Today I was thinking about a conference I attended as an undergrad, Performing Aristophanes. I really miss going to conferences and lectures and talking to visiting professors, but that’s not really the point. What I was thinking about was how difficult it is to translate humor. How can I make a joke that was relevant nearly 2500 years ago funny now while still leaving it in some way intact? What’s cultural-specific and what’s universal? This is something I think about a lot when reading manga, and I wish more manga translators/adapters kept blogs themselves, because I’d love to hear about the process.
I have a few examples, though I’m not going to be a good enough blogger to look up the page numbers or anything like that. In the first volume of Genshiken, the club welcomes a new otaku member with the chant, “One of us, one of us, one of us.” Is this because there’s a big Japanese market for Freaks or was there something else there originally? Since Japanese isn’t even on my list of languages to learn, I don’t think I’ll be finding out. Then there was, I think, the first volume of .hack//Legend of the Twilight, in which the main character, Shugo, was told he wasn’t even qualified to be an “assistant pig-keeper” in the online roleplaying game he was entering. Is this a Japanese Lloyd Alexander shout out or is the translator remembering his (the Tokyopop site doesn’t list any names, but I remember blaming Jake Forbes, perhaps unfairly) own childhood favorites?
There’s more than this, though. When the character called Osaka, after the town where she most recently lived, talks like she should be on The Sopranos in Azumanga Daioh, is this to denote class and ethnicity or could it be any funny accent? When the Chinese student in Negima uses pidgin English (presumably originally Japanese) I do feel kind of awkward about it because I can’t evaluate the extent to which she’s playing on ugly stereotypes. (And in that case I’m tending to believe that’s what’s going on, given that apparently Ken Akamatsu’s more famous book, Love Hina, features some sort of fictionalized Polynesian girl who is also a sort of ingenue/airhead figure.)
So how do you translate culture and context and depth? I was left wondering about this when we saw Syriana last weekend. I didn’t find the plot confusing, but was fascinated by some of the language choices. As far as I can tell, the considerable foreign language portions were under-translated (Farsi, Arabic, Urdu, French that I recall), perhaps because American audiences can’t keep up with long subtitles. You can tell that when a long string of text doesn’t lead to correspondingly long translations, something may be up, but I noticed something even more striking. At one point as Wasim, a young Pakistani man who has been working as a day laborer in the fictitious Persian Gulf state where much of the action takes place, is being pulled on a radical Islamic path in the madrasa he attends, the man instructing him and his friends goes on a tirade about how, basically, globalization is not solving the problems of modern life. I’m trying to phrase this so that I’m not paraphrasing the Islamist slogan “Islam is the answer,” but I do think that’s left implicit in the teacher’s repetition of “Qur’an” as a counterpoint to everything that isn’t making the students’ lives easier. And then he says something that is rendered as (more or less, because I know I don’t remember the predicate of the sentence, though I do know the subject), “The Christian world doesn’t help you.” But he didn’t say “the Christian world,” or at least didn’t exactly say it. He said “al-Harb,” meaning “Dar al-Harb, the house of war. He’s saying in much stronger terms than just breaking the world into Muslim and Christian spheres of influence that there’s a war going on and there are sides to be chosen, that the dichotomy is real and comprehensible. It was strong enough that it grabbed me in the theater and I elbowed Steven and told him to bother me later for details, but I wonder whether the language was strong enough for other viewers who didn’t know even enough Arabic to notice this. Obviously they still knew that Wasim was being wooed into a system where he was still a pawn, but well-fed and literate, Arabic-speaking. They understood that this was a lecture about the state of the world and the imperative the teacher felt for his brand of Islam, but is it only because they knew what kind of movie this was and because of the America we live in that they could tell what brand that was, know that there was a war on?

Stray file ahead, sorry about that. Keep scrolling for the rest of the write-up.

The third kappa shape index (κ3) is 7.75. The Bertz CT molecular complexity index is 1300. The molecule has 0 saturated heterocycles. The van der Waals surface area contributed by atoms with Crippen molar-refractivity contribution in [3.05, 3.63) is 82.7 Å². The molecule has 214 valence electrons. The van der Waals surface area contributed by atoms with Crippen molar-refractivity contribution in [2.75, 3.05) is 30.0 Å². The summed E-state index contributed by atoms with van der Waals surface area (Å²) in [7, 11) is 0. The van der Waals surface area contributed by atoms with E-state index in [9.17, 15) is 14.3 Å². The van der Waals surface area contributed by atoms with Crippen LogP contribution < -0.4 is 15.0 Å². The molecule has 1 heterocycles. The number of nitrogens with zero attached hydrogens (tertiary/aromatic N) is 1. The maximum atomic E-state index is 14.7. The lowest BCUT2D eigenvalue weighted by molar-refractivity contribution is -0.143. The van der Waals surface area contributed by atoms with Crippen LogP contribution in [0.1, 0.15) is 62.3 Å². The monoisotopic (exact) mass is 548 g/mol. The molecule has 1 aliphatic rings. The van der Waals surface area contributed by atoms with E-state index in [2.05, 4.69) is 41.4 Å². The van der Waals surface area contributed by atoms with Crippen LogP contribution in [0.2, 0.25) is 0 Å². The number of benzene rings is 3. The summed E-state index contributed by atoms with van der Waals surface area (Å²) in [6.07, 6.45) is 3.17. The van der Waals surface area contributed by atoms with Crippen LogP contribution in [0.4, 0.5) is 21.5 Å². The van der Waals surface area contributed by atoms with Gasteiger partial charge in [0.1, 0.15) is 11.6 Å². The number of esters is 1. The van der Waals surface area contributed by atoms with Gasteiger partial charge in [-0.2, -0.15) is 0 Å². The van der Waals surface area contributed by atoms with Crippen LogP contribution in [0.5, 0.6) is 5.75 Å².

I don’t know how to answer questions like that. You can call this a hypertext movie, but in hypertext there are more links, you can keep another tab in your browser open to google what you don’t understand. It doesn’t really work like that if what you don’t understand is in Farsi, because where do you start? How do you know?
Maybe Syriana is more interesting to people like me who already ask questions like that, who appreciate the necessity of incompleteness in communication. Certainly it may resonate better with others like me who will recognize that its corporatespeak is awfully close to the real thing, or those who pick up on more religious references than I do, or people who know more about the flow of oil and LNG. For me, though, it worked as a movie and as a parable of sorts about corruption and complicity. I was able to tell the characters apart even though they were virtually all men (an ongoing problem) and I think the complexity of the plot was overrated by a lot of the critics I read. However, as I’ve commented, the complexity in the story was perhaps more than I can know.